Ayurveda is a traditional system of healing that has been practiced in India for over 5000 years.
It is widely acknowledged as being the world’s oldest system of healthcare. Ayurveda however, is more than a health care system, it is a complete way of living. It takes into consideration the many physical, mental, emotional and spiritual elements of life that are necessary for health and well being.
According to Ayurveda, health is a perfect state of balance amongst the body’s three fundamental energies, or doshas (vata, pitta, kapha) and the equally vital balance amongst the mind, body and the soul, or consciousness. As a science of self-healing Ayurveda encompasses diet and nutrition, lifestyle, exercise, rest and relaxation, meditation and medicinal herbs.
Ayurveda teaches that we all have a constitution which is our individual psycho biological make-up. It is our own unique pattern of energy, our combination of physical, mental and emotional characteristics and predispositions. It is the awareness of this individuality which helps us to gain the knowledge as to how to live our lives.
Five Element Theory
Body Types (Dosha)
Ayurveda recognizes that humans are a microcosm of nature and so the 5 basic elements present in all matter also exist within each individual. These 5 elements are: space (ether), air, fire, water and earth.
This five basic elements manifest in the human body as three basic principles know as the doshas.
By identifying your Dosha-Prakruti it will give you a rich knowledge of your psychological & physiological strengths & weaknesses. By knowing your constitution you can discover the most suitable diet & lifestyle habits to maintain vibrant health.
Ayurveda views life lived in harmony with the laws of nature – the daily & seasonal cycles – as essential to health & wellbeing.
Ayurvedic Doshic Types:
Vata is formed from the combination of the space and air elements, and is the driving force of movement, communication and transport in the body. Its primary qualities are dry, light, cold, rough, subtle, mobile and irregular.
Physically, Vata types are taller or shorter than average, with thin frames and a tendency toward low body weight. They tend towards poor circulation, dry skin with prominent joints and veins.
Their digestion and appetite is variable. They crave sweet, sour, salty tastes and like hot drinks. Also prone to rapid fluctuations in their energy levels, and exhaustion inevitably follows periods of frenzied activity. Vata types are easily aggravated from exposure to wind, dryness and cold.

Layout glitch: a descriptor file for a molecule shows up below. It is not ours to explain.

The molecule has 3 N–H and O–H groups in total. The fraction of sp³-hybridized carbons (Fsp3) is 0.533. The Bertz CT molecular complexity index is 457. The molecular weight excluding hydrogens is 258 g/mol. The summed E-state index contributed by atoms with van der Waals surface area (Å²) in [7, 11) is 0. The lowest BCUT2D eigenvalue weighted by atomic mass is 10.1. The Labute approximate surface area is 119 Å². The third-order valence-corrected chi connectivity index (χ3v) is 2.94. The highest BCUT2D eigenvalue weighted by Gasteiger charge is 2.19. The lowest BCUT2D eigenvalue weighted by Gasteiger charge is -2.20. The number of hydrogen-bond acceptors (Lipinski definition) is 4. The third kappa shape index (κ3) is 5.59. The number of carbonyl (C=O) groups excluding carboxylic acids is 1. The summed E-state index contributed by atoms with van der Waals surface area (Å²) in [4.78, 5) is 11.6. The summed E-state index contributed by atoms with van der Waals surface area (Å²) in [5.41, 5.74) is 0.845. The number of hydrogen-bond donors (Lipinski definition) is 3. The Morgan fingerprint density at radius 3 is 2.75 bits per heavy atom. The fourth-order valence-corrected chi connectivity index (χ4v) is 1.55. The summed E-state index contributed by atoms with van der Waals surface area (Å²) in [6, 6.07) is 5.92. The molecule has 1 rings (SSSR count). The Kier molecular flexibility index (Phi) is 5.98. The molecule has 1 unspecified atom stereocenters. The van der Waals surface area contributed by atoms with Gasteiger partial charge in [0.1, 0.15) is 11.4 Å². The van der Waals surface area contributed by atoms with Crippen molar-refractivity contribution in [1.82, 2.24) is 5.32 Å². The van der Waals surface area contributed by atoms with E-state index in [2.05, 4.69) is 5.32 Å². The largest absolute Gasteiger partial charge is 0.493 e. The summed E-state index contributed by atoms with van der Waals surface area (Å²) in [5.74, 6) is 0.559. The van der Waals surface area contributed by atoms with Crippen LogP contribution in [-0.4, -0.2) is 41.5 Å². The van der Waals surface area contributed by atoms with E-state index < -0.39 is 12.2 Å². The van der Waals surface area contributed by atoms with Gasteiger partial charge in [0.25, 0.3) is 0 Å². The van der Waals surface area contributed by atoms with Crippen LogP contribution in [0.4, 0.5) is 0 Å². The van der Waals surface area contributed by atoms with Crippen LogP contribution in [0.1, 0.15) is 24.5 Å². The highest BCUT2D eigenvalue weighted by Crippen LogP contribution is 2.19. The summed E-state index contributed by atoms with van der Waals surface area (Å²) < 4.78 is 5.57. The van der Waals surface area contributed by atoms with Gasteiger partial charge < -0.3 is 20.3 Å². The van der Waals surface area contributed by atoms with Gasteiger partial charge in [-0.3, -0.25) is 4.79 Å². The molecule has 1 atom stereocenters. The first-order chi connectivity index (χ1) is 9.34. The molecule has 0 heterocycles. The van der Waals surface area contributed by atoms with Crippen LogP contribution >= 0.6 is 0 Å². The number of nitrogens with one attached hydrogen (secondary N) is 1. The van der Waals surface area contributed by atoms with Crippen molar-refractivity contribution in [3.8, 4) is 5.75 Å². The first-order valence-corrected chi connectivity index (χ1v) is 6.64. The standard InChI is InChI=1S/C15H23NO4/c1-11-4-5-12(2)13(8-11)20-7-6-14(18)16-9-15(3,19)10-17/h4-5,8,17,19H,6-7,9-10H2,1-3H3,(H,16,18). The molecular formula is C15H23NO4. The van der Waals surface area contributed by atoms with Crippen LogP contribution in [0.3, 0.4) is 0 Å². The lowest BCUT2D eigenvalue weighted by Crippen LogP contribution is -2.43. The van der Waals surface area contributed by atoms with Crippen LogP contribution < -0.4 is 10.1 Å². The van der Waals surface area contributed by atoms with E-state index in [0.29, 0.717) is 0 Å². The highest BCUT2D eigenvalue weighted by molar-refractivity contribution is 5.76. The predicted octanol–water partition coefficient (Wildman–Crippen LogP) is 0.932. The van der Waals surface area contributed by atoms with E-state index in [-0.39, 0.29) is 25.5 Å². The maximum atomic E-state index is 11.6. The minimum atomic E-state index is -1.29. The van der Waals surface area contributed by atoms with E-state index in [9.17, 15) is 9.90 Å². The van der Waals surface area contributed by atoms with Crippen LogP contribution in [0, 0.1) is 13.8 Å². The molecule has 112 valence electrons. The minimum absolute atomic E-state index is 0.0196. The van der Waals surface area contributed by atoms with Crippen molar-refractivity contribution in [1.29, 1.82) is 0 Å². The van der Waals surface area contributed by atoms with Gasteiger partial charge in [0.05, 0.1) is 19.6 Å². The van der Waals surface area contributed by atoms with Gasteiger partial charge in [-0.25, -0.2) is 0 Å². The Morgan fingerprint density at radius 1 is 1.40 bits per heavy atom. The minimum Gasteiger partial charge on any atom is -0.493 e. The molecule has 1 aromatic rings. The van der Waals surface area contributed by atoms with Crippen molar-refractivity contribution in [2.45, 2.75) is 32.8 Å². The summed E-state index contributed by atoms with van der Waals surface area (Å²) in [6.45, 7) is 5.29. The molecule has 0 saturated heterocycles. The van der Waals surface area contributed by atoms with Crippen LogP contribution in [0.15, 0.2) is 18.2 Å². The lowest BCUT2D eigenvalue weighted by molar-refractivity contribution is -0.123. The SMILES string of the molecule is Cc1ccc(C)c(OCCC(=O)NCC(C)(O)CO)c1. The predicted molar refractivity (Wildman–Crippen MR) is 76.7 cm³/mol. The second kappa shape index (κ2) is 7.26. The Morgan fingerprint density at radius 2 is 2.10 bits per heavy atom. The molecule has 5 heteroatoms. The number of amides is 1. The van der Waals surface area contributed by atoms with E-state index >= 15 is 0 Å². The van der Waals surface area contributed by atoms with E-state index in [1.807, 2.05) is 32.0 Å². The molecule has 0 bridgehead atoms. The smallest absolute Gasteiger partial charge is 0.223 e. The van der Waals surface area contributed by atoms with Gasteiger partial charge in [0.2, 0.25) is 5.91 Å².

Mentally and emotionally, Vata types are creative, expressive, active people. They tend to live erratic lives and can be restless, anxious and emotionally sensitive.
Pitta is formed from the combination of fire and water elements and governs digestion, hormonal and conversion processes in the body. Its predominant qualities are hot, light, penetrating, slightly oily, intense, fluid and sour.
Physically, Pitta people are usually medium in height, weight and endurance. Their skin is soft, lustrous and oily and tends to redden quickly in the sun and after exercise. They sunburn and perspire easily and usually have freckles and moles.
Pitta types have an intense appetite, strong metabolism and regular elimination. They have a natural craving for sweet, bitter and astringent tastes and cold drinks.
Mentally and emotionally, Pitta types are dynamic, intelligent, focussed and determined. They are competitive, ambitious people who like to be leaders. They are articulate and emotionally assertive with strong opinions and a tendency towards anger and irritability.
Kapha is formed from the combination of the earth and water elements and governs structure, stability and lubrication of membranes and joints in the body. Its qualities include heavy, cold, slow, soft, oily, sweet, sticky, stable, dense and smooth.
Physically, Kapha people are blessed with strong, well-developed bodies. They have strong muscles, broad chests and large heavy bones. With their constitution dominated by water and earth elements, Kaphas have a tendency to gain weight and retain fluid. They tend towards poor circulation and have soft, oily skin.
Kapha people have a slower metabolism and do not feel the intense physical hunger that Vatas and Pittas do, but they can become attached to food as a means of emotional fulfilment.
Kapha types are easily aggravated by dampness and cold.
Mentally and emotionally, Kapha types are calm, tolerant, forgiving and loving, they are loyal and consistent and somewhat cautious. Kapha people can be averse to change and have a tendency towards attachment and possessiveness and need motivation and stimulation.
Our Prakruti or Doshic fingerprint is the innate proportion of the Doshas which is determined at birth.